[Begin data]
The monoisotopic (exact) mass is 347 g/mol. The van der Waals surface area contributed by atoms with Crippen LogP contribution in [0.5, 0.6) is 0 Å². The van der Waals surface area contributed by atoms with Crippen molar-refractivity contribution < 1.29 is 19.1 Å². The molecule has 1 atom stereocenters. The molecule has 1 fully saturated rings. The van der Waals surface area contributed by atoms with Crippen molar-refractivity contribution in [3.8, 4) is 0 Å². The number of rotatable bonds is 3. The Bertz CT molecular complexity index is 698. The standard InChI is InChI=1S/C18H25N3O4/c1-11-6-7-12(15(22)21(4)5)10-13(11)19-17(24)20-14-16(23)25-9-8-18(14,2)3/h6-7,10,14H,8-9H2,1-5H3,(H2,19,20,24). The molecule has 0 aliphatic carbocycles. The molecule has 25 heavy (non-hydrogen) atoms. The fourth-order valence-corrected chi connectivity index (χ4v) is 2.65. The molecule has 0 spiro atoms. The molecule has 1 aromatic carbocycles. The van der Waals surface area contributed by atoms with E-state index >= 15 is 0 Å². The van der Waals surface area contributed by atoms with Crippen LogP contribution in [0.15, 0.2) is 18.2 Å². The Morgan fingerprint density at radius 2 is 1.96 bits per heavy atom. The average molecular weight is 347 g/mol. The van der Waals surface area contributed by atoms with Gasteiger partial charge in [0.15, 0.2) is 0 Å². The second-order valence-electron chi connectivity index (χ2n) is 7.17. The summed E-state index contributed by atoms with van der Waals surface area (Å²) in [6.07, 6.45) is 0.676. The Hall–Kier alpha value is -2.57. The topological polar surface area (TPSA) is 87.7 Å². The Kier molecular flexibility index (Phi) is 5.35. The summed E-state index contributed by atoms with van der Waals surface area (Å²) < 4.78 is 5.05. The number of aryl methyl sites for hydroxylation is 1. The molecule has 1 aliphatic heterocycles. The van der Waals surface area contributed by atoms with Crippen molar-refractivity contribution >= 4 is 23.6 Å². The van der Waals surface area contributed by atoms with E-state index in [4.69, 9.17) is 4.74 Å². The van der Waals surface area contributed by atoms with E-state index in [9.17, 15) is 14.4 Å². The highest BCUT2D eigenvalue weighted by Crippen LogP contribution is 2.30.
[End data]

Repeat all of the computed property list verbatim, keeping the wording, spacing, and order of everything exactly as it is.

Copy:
The monoisotopic (exact) mass is 347 g/mol. The van der Waals surface area contributed by atoms with Crippen LogP contribution in [0.5, 0.6) is 0 Å². The van der Waals surface area contributed by atoms with Crippen molar-refractivity contribution < 1.29 is 19.1 Å². The molecule has 1 atom stereocenters. The molecule has 1 fully saturated rings. The van der Waals surface area contributed by atoms with Crippen molar-refractivity contribution in [3.8, 4) is 0 Å². The number of rotatable bonds is 3. The Bertz CT molecular complexity index is 698. The standard InChI is InChI=1S/C18H25N3O4/c1-11-6-7-12(15(22)21(4)5)10-13(11)19-17(24)20-14-16(23)25-9-8-18(14,2)3/h6-7,10,14H,8-9H2,1-5H3,(H2,19,20,24). The molecule has 0 aliphatic carbocycles. The molecule has 25 heavy (non-hydrogen) atoms. The fourth-order valence-corrected chi connectivity index (χ4v) is 2.65. The molecule has 0 spiro atoms. The molecule has 1 aromatic carbocycles. The van der Waals surface area contributed by atoms with E-state index >= 15 is 0 Å². The van der Waals surface area contributed by atoms with Crippen LogP contribution in [0.15, 0.2) is 18.2 Å². The Morgan fingerprint density at radius 2 is 1.96 bits per heavy atom. The average molecular weight is 347 g/mol. The van der Waals surface area contributed by atoms with Gasteiger partial charge in [0.15, 0.2) is 0 Å². The second-order valence-electron chi connectivity index (χ2n) is 7.17. The summed E-state index contributed by atoms with van der Waals surface area (Å²) in [6.07, 6.45) is 0.676. The Hall–Kier alpha value is -2.57. The topological polar surface area (TPSA) is 87.7 Å². The Kier molecular flexibility index (Phi) is 5.35. The summed E-state index contributed by atoms with van der Waals surface area (Å²) < 4.78 is 5.05. The number of aryl methyl sites for hydroxylation is 1. The molecule has 1 aliphatic heterocycles. The van der Waals surface area contributed by atoms with Crippen molar-refractivity contribution >= 4 is 23.6 Å². The van der Waals surface area contributed by atoms with E-state index in [4.69, 9.17) is 4.74 Å². The van der Waals surface area contributed by atoms with E-state index in [9.17, 15) is 14.4 Å². The highest BCUT2D eigenvalue weighted by Crippen LogP contribution is 2.30.